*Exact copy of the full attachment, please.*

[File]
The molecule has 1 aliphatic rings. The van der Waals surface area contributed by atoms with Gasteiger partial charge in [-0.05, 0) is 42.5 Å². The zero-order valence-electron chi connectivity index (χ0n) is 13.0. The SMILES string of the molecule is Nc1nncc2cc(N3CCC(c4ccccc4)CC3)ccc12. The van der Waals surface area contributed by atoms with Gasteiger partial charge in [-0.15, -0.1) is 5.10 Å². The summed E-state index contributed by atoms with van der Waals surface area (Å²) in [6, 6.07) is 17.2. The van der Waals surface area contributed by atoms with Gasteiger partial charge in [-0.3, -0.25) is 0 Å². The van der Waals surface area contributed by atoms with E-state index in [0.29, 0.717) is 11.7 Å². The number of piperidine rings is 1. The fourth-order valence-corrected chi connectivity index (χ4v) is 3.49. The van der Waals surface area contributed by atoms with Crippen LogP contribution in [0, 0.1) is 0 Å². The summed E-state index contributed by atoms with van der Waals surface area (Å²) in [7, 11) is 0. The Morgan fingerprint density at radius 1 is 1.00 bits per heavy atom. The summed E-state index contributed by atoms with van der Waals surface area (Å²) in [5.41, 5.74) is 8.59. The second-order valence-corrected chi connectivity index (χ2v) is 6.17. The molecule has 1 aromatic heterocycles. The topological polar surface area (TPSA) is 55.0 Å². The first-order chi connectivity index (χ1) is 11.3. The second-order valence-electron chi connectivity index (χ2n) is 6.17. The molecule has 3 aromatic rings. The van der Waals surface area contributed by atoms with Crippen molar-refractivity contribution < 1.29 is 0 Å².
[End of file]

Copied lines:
The molecule has 1 aliphatic rings. The van der Waals surface area contributed by atoms with Gasteiger partial charge in [-0.05, 0) is 42.5 Å². The zero-order valence-electron chi connectivity index (χ0n) is 13.0. The SMILES string of the molecule is Nc1nncc2cc(N3CCC(c4ccccc4)CC3)ccc12. The van der Waals surface area contributed by atoms with Gasteiger partial charge in [-0.15, -0.1) is 5.10 Å². The summed E-state index contributed by atoms with van der Waals surface area (Å²) in [6, 6.07) is 17.2. The van der Waals surface area contributed by atoms with Gasteiger partial charge in [-0.3, -0.25) is 0 Å². The van der Waals surface area contributed by atoms with E-state index in [0.29, 0.717) is 11.7 Å². The number of piperidine rings is 1. The fourth-order valence-corrected chi connectivity index (χ4v) is 3.49. The van der Waals surface area contributed by atoms with Crippen LogP contribution in [0, 0.1) is 0 Å². The summed E-state index contributed by atoms with van der Waals surface area (Å²) in [7, 11) is 0. The Morgan fingerprint density at radius 1 is 1.00 bits per heavy atom. The summed E-state index contributed by atoms with van der Waals surface area (Å²) in [5.41, 5.74) is 8.59. The second-order valence-corrected chi connectivity index (χ2v) is 6.17. The molecule has 1 aromatic heterocycles. The topological polar surface area (TPSA) is 55.0 Å². The first-order chi connectivity index (χ1) is 11.3. The second-order valence-electron chi connectivity index (χ2n) is 6.17. The molecule has 3 aromatic rings. The van der Waals surface area contributed by atoms with Crippen molar-refractivity contribution < 1.29 is 0 Å².